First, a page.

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Discussion Starter · #1 ·
Hi,
I own a 2014 civic hatchback (European model), 2 days ago I got a flat tire, the tpms light turned on after driving 2km on the spare tire (driving to the tire shop), I done a reset to the tpms system after the tire was fixed ( after the reset the tpms light turned off), yesterday I was driving for an hour on a speed of 110 120 kilometers per hour and approximate 100 km after the tire was fixed, the tpms light turned on again, checked the tire pressure everything was good, (also balanced the pressure for all 4 tires), now I have a question why the light when on again if I had no flat while driving ? Some internet info says it turned on due to calibration of pressure or something like it ?
 

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weird.... you didnt need to reset anything, just fix the tire and drive it would reset the light in time.

is it the light back off now or is it staying on?
 

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Discussion Starter · #3 ·
weird.... you didnt need to reset anything, just fix the tire and drive it would reset the light in time.

is it the light back off now or is it staying on?
Now it’s off , but I drove about 6 km, also I checked the 4 tires for any kinds of screws or other items that can cause a flat tire but nothing was there.
I will check tomorrow again to see if any tire lost pressure, but for this moment every thing is good
 

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I believe our cars have Indirect TPS, which gauges pressure based on RPMs of the tire. Theoretically the only things that would case the sensors to throw would be if the tire is spinning at a different speed than the rest, or if the sensor is going out.

That being said I run my winter tires with no sensors, and the TPMS sensors do not work reliably, lol.
With no sensors I'll tell you how long it took for my TPMS light to pop up each winter I've driven the car:
First three years I averaged around 750K a week commuting
5 months before system trip, sans sensor first year
2 weeks before trip
no trip
(COVID starts, driving averages MAYBE 150K per week)
2 months before trip
no trip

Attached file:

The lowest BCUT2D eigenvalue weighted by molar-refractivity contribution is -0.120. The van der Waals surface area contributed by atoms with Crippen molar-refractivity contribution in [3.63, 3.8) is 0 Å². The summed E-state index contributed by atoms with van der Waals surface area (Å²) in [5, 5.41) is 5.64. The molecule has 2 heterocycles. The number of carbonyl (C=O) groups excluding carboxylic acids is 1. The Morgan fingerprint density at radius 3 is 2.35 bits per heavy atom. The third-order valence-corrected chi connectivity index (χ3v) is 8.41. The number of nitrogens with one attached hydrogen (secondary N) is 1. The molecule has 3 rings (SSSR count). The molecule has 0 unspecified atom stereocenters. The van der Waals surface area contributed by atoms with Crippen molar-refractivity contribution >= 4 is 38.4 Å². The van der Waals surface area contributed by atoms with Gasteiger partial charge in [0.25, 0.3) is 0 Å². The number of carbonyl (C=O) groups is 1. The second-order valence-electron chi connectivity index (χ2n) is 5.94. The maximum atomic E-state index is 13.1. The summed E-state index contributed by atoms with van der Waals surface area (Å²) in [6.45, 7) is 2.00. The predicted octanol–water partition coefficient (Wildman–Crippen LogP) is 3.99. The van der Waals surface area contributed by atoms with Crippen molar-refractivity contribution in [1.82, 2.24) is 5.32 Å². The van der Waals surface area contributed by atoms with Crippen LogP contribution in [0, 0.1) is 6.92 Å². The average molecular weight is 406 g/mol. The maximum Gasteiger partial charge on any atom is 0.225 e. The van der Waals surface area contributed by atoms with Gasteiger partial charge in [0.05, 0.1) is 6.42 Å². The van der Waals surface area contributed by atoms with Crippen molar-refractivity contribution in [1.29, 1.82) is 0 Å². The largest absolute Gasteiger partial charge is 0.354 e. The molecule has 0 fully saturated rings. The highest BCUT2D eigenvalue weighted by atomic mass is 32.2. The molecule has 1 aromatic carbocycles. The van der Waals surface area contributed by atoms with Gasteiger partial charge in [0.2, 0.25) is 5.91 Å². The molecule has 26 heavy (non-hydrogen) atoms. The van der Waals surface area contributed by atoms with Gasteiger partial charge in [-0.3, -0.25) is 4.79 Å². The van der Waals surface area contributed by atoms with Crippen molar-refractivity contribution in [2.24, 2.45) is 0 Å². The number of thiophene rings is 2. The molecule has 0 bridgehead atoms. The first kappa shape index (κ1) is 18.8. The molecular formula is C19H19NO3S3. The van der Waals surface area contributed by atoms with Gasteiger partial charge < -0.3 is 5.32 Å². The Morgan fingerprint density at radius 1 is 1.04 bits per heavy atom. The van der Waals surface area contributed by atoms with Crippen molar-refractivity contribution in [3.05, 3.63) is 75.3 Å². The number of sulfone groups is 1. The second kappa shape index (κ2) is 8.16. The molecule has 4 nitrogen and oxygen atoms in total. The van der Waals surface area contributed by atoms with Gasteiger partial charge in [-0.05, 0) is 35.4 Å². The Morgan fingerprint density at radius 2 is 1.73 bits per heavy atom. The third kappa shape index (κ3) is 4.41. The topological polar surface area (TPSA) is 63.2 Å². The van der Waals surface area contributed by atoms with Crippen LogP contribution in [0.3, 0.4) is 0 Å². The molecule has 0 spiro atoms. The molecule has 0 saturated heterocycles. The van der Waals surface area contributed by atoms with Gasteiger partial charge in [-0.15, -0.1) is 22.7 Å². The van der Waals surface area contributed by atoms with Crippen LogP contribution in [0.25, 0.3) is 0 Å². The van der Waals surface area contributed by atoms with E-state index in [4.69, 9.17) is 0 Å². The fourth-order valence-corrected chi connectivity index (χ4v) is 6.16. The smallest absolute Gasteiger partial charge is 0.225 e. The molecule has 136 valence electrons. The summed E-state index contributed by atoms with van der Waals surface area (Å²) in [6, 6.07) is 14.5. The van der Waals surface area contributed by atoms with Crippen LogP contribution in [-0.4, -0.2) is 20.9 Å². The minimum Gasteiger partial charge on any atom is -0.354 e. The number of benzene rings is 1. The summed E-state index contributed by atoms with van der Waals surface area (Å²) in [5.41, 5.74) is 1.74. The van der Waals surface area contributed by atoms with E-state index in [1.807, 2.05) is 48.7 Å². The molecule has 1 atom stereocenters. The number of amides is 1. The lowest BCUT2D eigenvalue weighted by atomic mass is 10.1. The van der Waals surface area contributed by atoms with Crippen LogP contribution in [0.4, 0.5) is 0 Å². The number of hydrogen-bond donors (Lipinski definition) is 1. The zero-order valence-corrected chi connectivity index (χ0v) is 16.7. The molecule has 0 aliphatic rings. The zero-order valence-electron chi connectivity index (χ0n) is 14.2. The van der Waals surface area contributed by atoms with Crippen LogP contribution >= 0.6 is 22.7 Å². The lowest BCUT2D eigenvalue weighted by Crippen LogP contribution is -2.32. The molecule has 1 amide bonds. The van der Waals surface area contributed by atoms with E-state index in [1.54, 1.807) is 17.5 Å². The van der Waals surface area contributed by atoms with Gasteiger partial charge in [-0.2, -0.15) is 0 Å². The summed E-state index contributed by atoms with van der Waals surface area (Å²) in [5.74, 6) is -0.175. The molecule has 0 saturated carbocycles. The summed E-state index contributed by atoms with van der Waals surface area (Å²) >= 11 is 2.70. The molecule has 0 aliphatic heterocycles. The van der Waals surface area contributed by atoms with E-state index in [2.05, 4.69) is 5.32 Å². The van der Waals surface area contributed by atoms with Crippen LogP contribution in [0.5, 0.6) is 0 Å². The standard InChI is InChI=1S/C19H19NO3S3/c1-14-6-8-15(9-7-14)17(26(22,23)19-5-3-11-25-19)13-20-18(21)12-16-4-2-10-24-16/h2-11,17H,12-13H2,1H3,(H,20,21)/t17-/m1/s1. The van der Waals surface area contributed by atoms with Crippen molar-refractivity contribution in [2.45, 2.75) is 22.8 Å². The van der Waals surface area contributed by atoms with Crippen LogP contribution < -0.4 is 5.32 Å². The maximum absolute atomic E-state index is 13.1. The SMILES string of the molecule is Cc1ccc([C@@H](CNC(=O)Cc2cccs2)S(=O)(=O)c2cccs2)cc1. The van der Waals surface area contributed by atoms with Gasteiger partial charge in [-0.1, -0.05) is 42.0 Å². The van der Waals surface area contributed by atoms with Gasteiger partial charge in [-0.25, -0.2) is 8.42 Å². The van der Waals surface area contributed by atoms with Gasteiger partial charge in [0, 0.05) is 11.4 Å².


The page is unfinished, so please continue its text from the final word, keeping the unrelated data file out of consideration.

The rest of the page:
And this year we shall see!

2-3 years ago when I put my warm weather tires back on, recalibrated/reset the system, and my system tripped again, but went off on its own. It has not happened since.


Hopefully yours stays good!
 

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I believe our cars have Indirect TPS, which gauges pressure based on RPMs of the tire. Theoretically the only things that would case the sensors to throw would be if the tire is spinning at a different speed than the rest, or if the sensor is going out.

That being said I run my winter tires with no sensors, and the TPMS sensors do not work reliably, lol.
With no sensors I'll tell you how long it took for my TPMS light to pop up each winter I've driven the car:
First three years I averaged around 750K a week commuting
5 months before system trip, sans sensor first year
2 weeks before trip
no trip
(COVID starts, driving averages MAYBE 150K per week)
2 months before trip
no trip
And this year we shall see!

2-3 years ago when I put my warm weather tires back on, recalibrated/reset the system, and my system tripped again, but went off on its own. It has not happened since.


Hopefully yours stays good!
If you have a 2014 then none of your wheels should have sensors, and should all work reliably afa the TPMS system goes.
 

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Hi,
I own a 2014 civic hatchback (European model), 2 days ago I got a flat tire, the tpms light turned on after driving 2km on the spare tire (driving to the tire shop), I done a reset to the tpms system after the tire was fixed ( after the reset the tpms light turned off), yesterday I was driving for an hour on a speed of 110 120 kilometers per hour and approximate 100 km after the tire was fixed, the tpms light turned on again, checked the tire pressure everything was good, (also balanced the pressure for all 4 tires), now I have a question why the light when on again if I had no flat while driving ? Some internet info says it turned on due to calibration of pressure or something like it ?
[/QUOTE
Hi,
I own a 2014 civic hatchback (European model), 2 days ago I got a flat tire, the tpms light turned on after driving 2km on the spare tire (driving to the tire shop), I done a reset to the tpms system after the tire was fixed ( after the reset the tpms light turned off), yesterday I was driving for an hour on a speed of 110 120 kilometers per hour and approximate 100 km after the tire was fixed, the tpms light turned on again, checked the tire pressure everything was good, (also balanced the pressure for all 4 tires), now I have a question why the light when on again if I had no flat while driving ? Some internet info says it turned on due to calibration of pressure or something like it ?
That happened to me before, my notification for the tea PMS kept coming on I just kept recalibrating it until it didn’t happen no more. I had to re-calibrate it about three times before it stopped